BRIDGEPORT — It's called the old "What side you from?" routine, a local rite of passage between strangers that starts with a grilling about neighborhood geography and parishes, then turns into conversations about family and how you may be related.
It's a chat that author, activist and Bridgeport native Maureen Sullivan had often, especially since she began researching for her new book "Images of America: Bridgeport."
"There were 10 questions before I could even get a photo out of anybody," she said.
Sullivan, 49, began writing the book in 2011 with JoAnne Gazarek Bloom and Daniel Pogorzelski. Gazarek Bloom said the book, believe it or not, is the first written history of the city's oldest neighborhood.
"I thought, 'You gotta be kidding.' Then I said, 'Well, I’ll do it,'" said Gazarek Bloom, 64, who now lives in Hyde Park.
Turns out, there was a huge demand to get stories out of basements, backyards and bars and into the pages of a book. After debuting in August, "Images of America: Bridgeport" is now in its third printing.
Its 127 pages and 200-some photos provide a revealing a snapshot of Bridgeport from its time as a shortcut for 17th century explorers to a progressive enclave of artists, with plenty of surprising historical tidbits along the way.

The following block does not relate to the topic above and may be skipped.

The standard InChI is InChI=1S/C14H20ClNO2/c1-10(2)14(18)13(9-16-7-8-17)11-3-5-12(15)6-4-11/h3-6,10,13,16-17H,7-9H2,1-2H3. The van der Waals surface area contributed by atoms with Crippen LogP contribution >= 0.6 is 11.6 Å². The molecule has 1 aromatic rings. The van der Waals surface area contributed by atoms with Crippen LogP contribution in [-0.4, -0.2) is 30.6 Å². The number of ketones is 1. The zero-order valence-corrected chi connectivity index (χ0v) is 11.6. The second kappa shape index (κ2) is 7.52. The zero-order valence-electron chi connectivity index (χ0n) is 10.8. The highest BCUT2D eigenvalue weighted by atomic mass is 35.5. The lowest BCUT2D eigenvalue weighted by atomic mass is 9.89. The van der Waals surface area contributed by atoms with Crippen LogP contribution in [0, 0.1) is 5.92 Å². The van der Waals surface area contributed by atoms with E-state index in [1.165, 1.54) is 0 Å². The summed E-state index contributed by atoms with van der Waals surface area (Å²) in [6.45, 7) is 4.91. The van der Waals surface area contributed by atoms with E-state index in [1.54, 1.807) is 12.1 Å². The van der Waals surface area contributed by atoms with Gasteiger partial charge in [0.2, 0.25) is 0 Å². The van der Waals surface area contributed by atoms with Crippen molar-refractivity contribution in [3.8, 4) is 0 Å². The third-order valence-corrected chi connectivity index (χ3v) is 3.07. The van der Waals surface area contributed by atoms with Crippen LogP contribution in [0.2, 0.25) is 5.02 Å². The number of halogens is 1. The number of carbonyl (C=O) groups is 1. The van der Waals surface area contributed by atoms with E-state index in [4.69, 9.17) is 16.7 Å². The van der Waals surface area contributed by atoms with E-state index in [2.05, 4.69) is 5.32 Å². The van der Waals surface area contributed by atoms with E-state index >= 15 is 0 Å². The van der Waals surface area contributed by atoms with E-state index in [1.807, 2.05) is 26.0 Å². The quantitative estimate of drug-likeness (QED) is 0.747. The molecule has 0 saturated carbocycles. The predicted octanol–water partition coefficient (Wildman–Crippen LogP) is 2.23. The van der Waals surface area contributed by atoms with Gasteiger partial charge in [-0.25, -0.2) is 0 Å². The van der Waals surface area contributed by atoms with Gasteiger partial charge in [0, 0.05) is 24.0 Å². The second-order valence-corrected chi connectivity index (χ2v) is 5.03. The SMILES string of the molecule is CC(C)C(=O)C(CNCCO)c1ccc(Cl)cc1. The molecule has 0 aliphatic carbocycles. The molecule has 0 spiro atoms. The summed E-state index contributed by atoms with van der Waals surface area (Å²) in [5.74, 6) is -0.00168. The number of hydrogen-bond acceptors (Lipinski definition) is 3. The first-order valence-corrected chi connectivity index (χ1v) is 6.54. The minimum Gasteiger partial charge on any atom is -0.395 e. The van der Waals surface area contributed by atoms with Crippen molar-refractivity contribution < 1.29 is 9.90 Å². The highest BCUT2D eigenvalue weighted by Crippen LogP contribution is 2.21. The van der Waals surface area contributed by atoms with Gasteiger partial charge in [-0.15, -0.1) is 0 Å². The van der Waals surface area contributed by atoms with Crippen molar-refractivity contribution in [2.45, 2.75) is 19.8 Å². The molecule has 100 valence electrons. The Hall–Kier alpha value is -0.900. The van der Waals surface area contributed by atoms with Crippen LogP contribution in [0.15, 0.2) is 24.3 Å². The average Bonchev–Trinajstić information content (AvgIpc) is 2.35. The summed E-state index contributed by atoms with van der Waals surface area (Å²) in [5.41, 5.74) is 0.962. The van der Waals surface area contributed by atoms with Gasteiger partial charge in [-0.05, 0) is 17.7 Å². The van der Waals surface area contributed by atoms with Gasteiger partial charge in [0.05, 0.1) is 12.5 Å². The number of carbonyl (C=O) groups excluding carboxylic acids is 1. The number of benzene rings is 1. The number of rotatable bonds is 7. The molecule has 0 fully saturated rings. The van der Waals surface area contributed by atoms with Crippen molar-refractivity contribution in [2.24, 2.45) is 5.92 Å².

For example, who knew the neighborhood was home to the first Negro League All-Star game? Or that Babe Ruth popped by the long-shuttered McCuddy's for cheeseburgers and beer between innings at Comiskey?
One thing missing from the book is a heavy dose of the politics that have defined the area for decades. The Daleys, who hail from the neighborhood, make a cameo for a chapter but the authors said local politics is a road already traveled.
"All the books on Bridgeport are all about politics. We wanted to make a book that was not only about the neighborhood and nostalgia but about the actual history of the neighborhood," said Gazarek Bloom.
As the research continued, the authors solicited photos from neighbors and relatives. They took out ads in local papers and left flyers at cars parked in church parking lots. Prior to their efforts, no one had documented the area from a historical perspective.
"We don't have a historical society. We're it," Sullivan said.
Since its debut this summer, the authors have embarked on publicity tours all over the South Side. One common theme from well wishers and readers?
Either they got it right or they got it wrong.
"They listed what we did wrong. And we got a lot of 'Why didn't you put this in?'" said Gazarek, somewhat exasperated. "People in Bridgeport really love their neighborhood."